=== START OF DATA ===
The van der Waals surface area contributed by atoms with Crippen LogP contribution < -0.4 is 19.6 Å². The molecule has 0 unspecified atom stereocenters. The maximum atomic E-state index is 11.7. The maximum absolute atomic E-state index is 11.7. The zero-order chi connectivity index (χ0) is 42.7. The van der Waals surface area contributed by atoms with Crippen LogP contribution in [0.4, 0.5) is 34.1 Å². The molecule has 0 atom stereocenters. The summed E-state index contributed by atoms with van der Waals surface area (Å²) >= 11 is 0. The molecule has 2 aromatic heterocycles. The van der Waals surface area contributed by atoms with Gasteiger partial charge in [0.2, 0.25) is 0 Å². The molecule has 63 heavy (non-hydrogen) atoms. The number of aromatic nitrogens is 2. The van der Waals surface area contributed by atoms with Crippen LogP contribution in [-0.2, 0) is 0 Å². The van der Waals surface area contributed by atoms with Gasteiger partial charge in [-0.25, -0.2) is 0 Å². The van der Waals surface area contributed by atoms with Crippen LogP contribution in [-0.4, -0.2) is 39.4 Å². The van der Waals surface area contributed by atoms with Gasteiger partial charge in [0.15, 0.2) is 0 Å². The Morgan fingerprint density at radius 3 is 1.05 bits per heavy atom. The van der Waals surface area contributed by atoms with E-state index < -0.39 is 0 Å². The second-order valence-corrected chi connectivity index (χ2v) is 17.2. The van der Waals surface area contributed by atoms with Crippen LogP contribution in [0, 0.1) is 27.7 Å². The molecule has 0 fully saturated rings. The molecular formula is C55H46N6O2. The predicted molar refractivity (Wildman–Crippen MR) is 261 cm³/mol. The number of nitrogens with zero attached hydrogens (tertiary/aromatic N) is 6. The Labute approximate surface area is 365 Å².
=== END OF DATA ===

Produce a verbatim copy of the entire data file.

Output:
The van der Waals surface area contributed by atoms with Crippen LogP contribution < -0.4 is 19.6 Å². The molecule has 0 unspecified atom stereocenters. The maximum atomic E-state index is 11.7. The maximum absolute atomic E-state index is 11.7. The zero-order chi connectivity index (χ0) is 42.7. The van der Waals surface area contributed by atoms with Crippen LogP contribution in [0.4, 0.5) is 34.1 Å². The molecule has 0 atom stereocenters. The summed E-state index contributed by atoms with van der Waals surface area (Å²) >= 11 is 0. The molecule has 2 aromatic heterocycles. The van der Waals surface area contributed by atoms with Gasteiger partial charge in [0.2, 0.25) is 0 Å². The molecule has 63 heavy (non-hydrogen) atoms. The number of aromatic nitrogens is 2. The van der Waals surface area contributed by atoms with Crippen LogP contribution in [-0.2, 0) is 0 Å². The van der Waals surface area contributed by atoms with Gasteiger partial charge in [-0.25, -0.2) is 0 Å². The van der Waals surface area contributed by atoms with Crippen LogP contribution in [-0.4, -0.2) is 39.4 Å². The van der Waals surface area contributed by atoms with Gasteiger partial charge in [0.15, 0.2) is 0 Å². The Morgan fingerprint density at radius 3 is 1.05 bits per heavy atom. The van der Waals surface area contributed by atoms with E-state index < -0.39 is 0 Å². The second-order valence-corrected chi connectivity index (χ2v) is 17.2. The van der Waals surface area contributed by atoms with Crippen LogP contribution in [0, 0.1) is 27.7 Å². The molecule has 0 fully saturated rings. The molecular formula is C55H46N6O2. The predicted molar refractivity (Wildman–Crippen MR) is 261 cm³/mol. The number of nitrogens with zero attached hydrogens (tertiary/aromatic N) is 6. The Labute approximate surface area is 365 Å².